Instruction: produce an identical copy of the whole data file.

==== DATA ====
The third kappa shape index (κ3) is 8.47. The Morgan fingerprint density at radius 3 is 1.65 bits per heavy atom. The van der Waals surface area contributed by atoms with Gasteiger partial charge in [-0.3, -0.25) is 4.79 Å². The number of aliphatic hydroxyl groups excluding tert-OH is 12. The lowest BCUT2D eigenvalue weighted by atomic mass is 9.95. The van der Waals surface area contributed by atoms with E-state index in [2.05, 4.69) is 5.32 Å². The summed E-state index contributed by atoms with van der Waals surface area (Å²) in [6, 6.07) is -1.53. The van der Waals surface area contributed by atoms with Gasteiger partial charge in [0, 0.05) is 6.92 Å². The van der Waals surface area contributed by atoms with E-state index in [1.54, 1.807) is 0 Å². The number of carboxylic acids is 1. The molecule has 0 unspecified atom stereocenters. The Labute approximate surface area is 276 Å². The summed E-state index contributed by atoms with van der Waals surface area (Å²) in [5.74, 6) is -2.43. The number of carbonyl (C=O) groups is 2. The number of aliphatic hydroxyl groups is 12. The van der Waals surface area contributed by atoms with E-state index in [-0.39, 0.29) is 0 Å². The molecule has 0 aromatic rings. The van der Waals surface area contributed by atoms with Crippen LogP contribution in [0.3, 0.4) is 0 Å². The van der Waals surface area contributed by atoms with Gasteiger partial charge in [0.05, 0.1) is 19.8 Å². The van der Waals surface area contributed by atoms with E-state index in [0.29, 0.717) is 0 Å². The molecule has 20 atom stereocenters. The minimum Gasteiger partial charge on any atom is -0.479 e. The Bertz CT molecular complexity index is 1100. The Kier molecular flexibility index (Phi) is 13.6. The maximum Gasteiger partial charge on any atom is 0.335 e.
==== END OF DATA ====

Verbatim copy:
The third kappa shape index (κ3) is 8.47. The Morgan fingerprint density at radius 3 is 1.65 bits per heavy atom. The van der Waals surface area contributed by atoms with Gasteiger partial charge in [-0.3, -0.25) is 4.79 Å². The number of aliphatic hydroxyl groups excluding tert-OH is 12. The lowest BCUT2D eigenvalue weighted by atomic mass is 9.95. The van der Waals surface area contributed by atoms with E-state index in [2.05, 4.69) is 5.32 Å². The summed E-state index contributed by atoms with van der Waals surface area (Å²) in [6, 6.07) is -1.53. The van der Waals surface area contributed by atoms with Gasteiger partial charge in [0, 0.05) is 6.92 Å². The van der Waals surface area contributed by atoms with E-state index in [1.54, 1.807) is 0 Å². The number of carboxylic acids is 1. The molecule has 0 unspecified atom stereocenters. The Labute approximate surface area is 276 Å². The summed E-state index contributed by atoms with van der Waals surface area (Å²) in [5.74, 6) is -2.43. The number of carbonyl (C=O) groups is 2. The number of aliphatic hydroxyl groups is 12. The van der Waals surface area contributed by atoms with E-state index in [-0.39, 0.29) is 0 Å². The molecule has 0 aromatic rings. The van der Waals surface area contributed by atoms with Crippen LogP contribution in [0.3, 0.4) is 0 Å². The van der Waals surface area contributed by atoms with Gasteiger partial charge in [0.05, 0.1) is 19.8 Å². The van der Waals surface area contributed by atoms with E-state index in [0.29, 0.717) is 0 Å². The molecule has 20 atom stereocenters. The minimum Gasteiger partial charge on any atom is -0.479 e. The Bertz CT molecular complexity index is 1100. The Kier molecular flexibility index (Phi) is 13.6. The maximum Gasteiger partial charge on any atom is 0.335 e.